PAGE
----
U.S. criticism on the EU’s de facto moratorium on the approval of GMOs is in part due to the different approaches to the PP, which is seen as a violation of the SPS. Irrespective of the PP, there has been a more recent dispute that proves the power of dispute settlement bodies and the accountability to trade laws -- features that international environmental law lacks. Conflicts arose regarding China’s regulation on the import of GMOs, which was scheduled to enter into force on 21 March 2002.34 The USA, Canada, Argentina and Australia again criticized China for not notifying the measure and questioned the regulation’s compatibility with WTO rules. China defended the regulation, arguing it was responding to growing consumer concerns over food safety in the country. As one of the conditions for accession, China is required to notify all existing SPS measures at the WTO. Even if it remained unclear, whether the regulation had been notified in time at the WTO, China ultimately bowed down and the regulations were temporarily waived allowing for a transition period of nine months.

The Codex Alimentarius Commission

The Codex was implemented in 1963 as a joint food standards programme by the United Nation’s World Health Organization (WHO) and Food and Agriculture Organization (FAO). Initially a voluntary agreement, the Codex is charged with "protecting the health of consumers and ensuring fair practices in the food trade."35 The SPS Agreement now recognizes the Codex as the international organization responsible for standard setting related to food safety and the harmonization of food safety measures affecting trade. As such, WTO members are required to base their food safety measures on the Commission’s standards, guidelines or recommendations.36 Its prominent role in trade disputes is underpinned by the fact that the WTO agreement refers to the Codex as a point of reference in cases of disputes over non-tariff trade barriers and whether certain trade restrictions have a legitimate scientific basis.

That the Codex does not recognize the PP was reiterated at the last Commission meeting in Geneva in July 2001, where several delegations contended that the PP was not a principle of international law and should not be mentioned as such within the Codex. How far away the Commission is from accepting precaution instead of scientific evidence is exemplified by the adoption of the following alternative compromise: "When there is evidence that a risk to human health exists but scientific data are insufficient or incomplete, the Commission should not proceed to elaborate a standard but should consider elaborating a related text, such as a code of practice, provided that such a text would be supported by the available scientific evidence."37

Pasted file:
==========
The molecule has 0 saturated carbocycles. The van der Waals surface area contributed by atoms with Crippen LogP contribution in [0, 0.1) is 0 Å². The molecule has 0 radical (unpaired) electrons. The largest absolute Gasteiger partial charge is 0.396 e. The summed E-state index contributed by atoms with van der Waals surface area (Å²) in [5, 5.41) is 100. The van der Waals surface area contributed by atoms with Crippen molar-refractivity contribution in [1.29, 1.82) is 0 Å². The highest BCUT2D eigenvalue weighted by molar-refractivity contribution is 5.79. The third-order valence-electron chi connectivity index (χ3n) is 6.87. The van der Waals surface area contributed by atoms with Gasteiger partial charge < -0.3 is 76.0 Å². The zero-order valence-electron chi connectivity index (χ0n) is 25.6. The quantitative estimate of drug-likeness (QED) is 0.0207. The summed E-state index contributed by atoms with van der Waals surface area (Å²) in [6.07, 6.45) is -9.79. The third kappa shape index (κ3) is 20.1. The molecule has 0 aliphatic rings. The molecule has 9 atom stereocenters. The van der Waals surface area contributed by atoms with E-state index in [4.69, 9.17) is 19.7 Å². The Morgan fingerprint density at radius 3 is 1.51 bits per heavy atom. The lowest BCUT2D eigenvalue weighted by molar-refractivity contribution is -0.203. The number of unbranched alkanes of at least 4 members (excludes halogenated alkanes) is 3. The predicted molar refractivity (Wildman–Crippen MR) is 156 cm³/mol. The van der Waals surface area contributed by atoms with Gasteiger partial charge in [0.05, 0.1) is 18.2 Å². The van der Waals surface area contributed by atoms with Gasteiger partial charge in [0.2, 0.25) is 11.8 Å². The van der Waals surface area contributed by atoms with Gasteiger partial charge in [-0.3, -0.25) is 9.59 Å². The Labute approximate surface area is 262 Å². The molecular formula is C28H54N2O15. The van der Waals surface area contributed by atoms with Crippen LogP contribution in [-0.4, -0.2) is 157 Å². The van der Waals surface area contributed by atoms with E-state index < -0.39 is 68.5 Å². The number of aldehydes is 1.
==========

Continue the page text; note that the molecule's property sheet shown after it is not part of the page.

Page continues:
5.2 European precautions against beef hormones

Incidences of WTO dispute settlements occurred after Canada’s call in 1995 against Australia import restriction on fresh salmon, and in 1997, when the USA brought a formal WTO complaint against Japan for prohibiting imports of fresh fruits.38 Yet the most far-reaching controversy between trade and safety issues that referred to the SPS Agreement occurred between the USA and Europe in relation to the use of bovine growth hormones (BGHs) in cattle production. Depending on the viewpoint on the U.S. beef hormone, the PP is either part of risk aversion or a measure of trade protectionism. While some of these hormones occur naturally, others are synthetic. The metabolic cycle of such substances into humans via meat and meat products have raised concerns regarding health consequences in Europe. In 1989, a European Council Directive prohibited sales and imports of meat or meat products derived from animals that were treated with different BGHs. After the USA and Canada filed complaints to the WTO, the Appellate Body ruled in 1998 that the ban was in violation of the SPS Agreement39 and not adequately based on scientific evidence. The EU has refused to lift the import ban until the completion of a new round of scientific studies. Meanwhile, the WTO has imposed a penalty fee of US$ 124 million on the EU, and has allowed Canada and the USA to impose 100 percent tariffs on selected European goods.